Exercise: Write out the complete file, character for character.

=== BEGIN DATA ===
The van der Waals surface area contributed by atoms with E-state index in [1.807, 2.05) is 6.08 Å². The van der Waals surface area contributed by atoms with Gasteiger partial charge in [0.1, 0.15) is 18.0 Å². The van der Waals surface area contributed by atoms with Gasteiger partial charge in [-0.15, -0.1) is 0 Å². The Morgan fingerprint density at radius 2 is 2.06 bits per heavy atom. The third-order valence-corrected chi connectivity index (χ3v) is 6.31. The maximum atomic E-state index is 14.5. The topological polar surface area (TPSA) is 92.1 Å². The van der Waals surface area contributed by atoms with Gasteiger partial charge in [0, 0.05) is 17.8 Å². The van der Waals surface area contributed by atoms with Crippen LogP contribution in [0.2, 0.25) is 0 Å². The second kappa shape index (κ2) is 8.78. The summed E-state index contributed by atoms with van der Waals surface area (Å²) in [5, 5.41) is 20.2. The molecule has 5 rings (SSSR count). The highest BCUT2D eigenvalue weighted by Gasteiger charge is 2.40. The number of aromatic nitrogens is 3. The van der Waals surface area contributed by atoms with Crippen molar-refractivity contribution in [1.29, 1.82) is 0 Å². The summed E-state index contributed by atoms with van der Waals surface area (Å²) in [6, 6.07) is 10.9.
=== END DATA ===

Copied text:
The van der Waals surface area contributed by atoms with E-state index in [1.807, 2.05) is 6.08 Å². The van der Waals surface area contributed by atoms with Gasteiger partial charge in [0.1, 0.15) is 18.0 Å². The van der Waals surface area contributed by atoms with Gasteiger partial charge in [-0.15, -0.1) is 0 Å². The Morgan fingerprint density at radius 2 is 2.06 bits per heavy atom. The third-order valence-corrected chi connectivity index (χ3v) is 6.31. The maximum atomic E-state index is 14.5. The topological polar surface area (TPSA) is 92.1 Å². The van der Waals surface area contributed by atoms with Gasteiger partial charge in [0, 0.05) is 17.8 Å². The van der Waals surface area contributed by atoms with Crippen LogP contribution in [0.2, 0.25) is 0 Å². The second kappa shape index (κ2) is 8.78. The summed E-state index contributed by atoms with van der Waals surface area (Å²) in [5, 5.41) is 20.2. The molecule has 5 rings (SSSR count). The highest BCUT2D eigenvalue weighted by Gasteiger charge is 2.40. The number of aromatic nitrogens is 3. The van der Waals surface area contributed by atoms with Crippen molar-refractivity contribution in [1.29, 1.82) is 0 Å². The summed E-state index contributed by atoms with van der Waals surface area (Å²) in [6, 6.07) is 10.9.